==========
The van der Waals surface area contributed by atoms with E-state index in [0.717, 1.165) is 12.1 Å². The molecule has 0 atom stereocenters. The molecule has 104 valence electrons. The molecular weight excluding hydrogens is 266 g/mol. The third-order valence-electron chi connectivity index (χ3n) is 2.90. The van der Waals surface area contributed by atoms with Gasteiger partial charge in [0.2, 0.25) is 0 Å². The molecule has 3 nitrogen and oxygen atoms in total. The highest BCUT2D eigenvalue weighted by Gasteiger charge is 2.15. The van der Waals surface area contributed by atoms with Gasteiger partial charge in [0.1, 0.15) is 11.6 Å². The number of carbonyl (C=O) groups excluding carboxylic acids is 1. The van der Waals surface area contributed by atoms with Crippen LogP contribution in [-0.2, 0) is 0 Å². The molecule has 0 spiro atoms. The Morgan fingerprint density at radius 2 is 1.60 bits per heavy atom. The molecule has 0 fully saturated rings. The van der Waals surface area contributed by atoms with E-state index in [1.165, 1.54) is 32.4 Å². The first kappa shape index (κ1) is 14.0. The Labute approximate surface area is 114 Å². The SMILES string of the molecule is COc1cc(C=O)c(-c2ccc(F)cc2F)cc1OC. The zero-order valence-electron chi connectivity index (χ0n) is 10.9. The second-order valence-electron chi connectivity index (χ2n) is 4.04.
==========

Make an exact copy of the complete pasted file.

The van der Waals surface area contributed by atoms with E-state index in [0.717, 1.165) is 12.1 Å². The molecule has 0 atom stereocenters. The molecule has 104 valence electrons. The molecular weight excluding hydrogens is 266 g/mol. The third-order valence-electron chi connectivity index (χ3n) is 2.90. The van der Waals surface area contributed by atoms with Gasteiger partial charge in [0.2, 0.25) is 0 Å². The molecule has 3 nitrogen and oxygen atoms in total. The highest BCUT2D eigenvalue weighted by Gasteiger charge is 2.15. The van der Waals surface area contributed by atoms with Gasteiger partial charge in [0.1, 0.15) is 11.6 Å². The number of carbonyl (C=O) groups excluding carboxylic acids is 1. The van der Waals surface area contributed by atoms with Crippen LogP contribution in [-0.2, 0) is 0 Å². The molecule has 0 spiro atoms. The Morgan fingerprint density at radius 2 is 1.60 bits per heavy atom. The molecule has 0 fully saturated rings. The van der Waals surface area contributed by atoms with E-state index in [1.165, 1.54) is 32.4 Å². The first kappa shape index (κ1) is 14.0. The Labute approximate surface area is 114 Å². The SMILES string of the molecule is COc1cc(C=O)c(-c2ccc(F)cc2F)cc1OC. The zero-order valence-electron chi connectivity index (χ0n) is 10.9. The second-order valence-electron chi connectivity index (χ2n) is 4.04.